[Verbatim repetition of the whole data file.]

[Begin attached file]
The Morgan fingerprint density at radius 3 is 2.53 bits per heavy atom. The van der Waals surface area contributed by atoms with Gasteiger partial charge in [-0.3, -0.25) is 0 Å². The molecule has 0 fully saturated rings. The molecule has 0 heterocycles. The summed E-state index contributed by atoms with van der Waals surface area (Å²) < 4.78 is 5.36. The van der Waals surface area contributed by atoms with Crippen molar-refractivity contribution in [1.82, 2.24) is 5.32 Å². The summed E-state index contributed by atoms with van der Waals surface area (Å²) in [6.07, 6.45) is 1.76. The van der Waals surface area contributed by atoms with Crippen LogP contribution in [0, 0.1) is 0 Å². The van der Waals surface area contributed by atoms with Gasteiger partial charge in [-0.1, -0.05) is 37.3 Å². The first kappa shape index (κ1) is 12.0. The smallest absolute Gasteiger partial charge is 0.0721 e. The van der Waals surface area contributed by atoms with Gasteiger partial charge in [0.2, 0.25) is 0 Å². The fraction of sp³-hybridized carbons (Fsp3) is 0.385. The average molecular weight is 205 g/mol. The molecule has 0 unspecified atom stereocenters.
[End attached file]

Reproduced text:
The Morgan fingerprint density at radius 3 is 2.53 bits per heavy atom. The van der Waals surface area contributed by atoms with Gasteiger partial charge in [-0.3, -0.25) is 0 Å². The molecule has 0 fully saturated rings. The molecule has 0 heterocycles. The summed E-state index contributed by atoms with van der Waals surface area (Å²) < 4.78 is 5.36. The van der Waals surface area contributed by atoms with Crippen molar-refractivity contribution in [1.82, 2.24) is 5.32 Å². The summed E-state index contributed by atoms with van der Waals surface area (Å²) in [6.07, 6.45) is 1.76. The van der Waals surface area contributed by atoms with Crippen LogP contribution in [0, 0.1) is 0 Å². The van der Waals surface area contributed by atoms with Gasteiger partial charge in [-0.1, -0.05) is 37.3 Å². The first kappa shape index (κ1) is 12.0. The smallest absolute Gasteiger partial charge is 0.0721 e. The van der Waals surface area contributed by atoms with Gasteiger partial charge in [0.2, 0.25) is 0 Å². The fraction of sp³-hybridized carbons (Fsp3) is 0.385. The average molecular weight is 205 g/mol. The molecule has 0 unspecified atom stereocenters.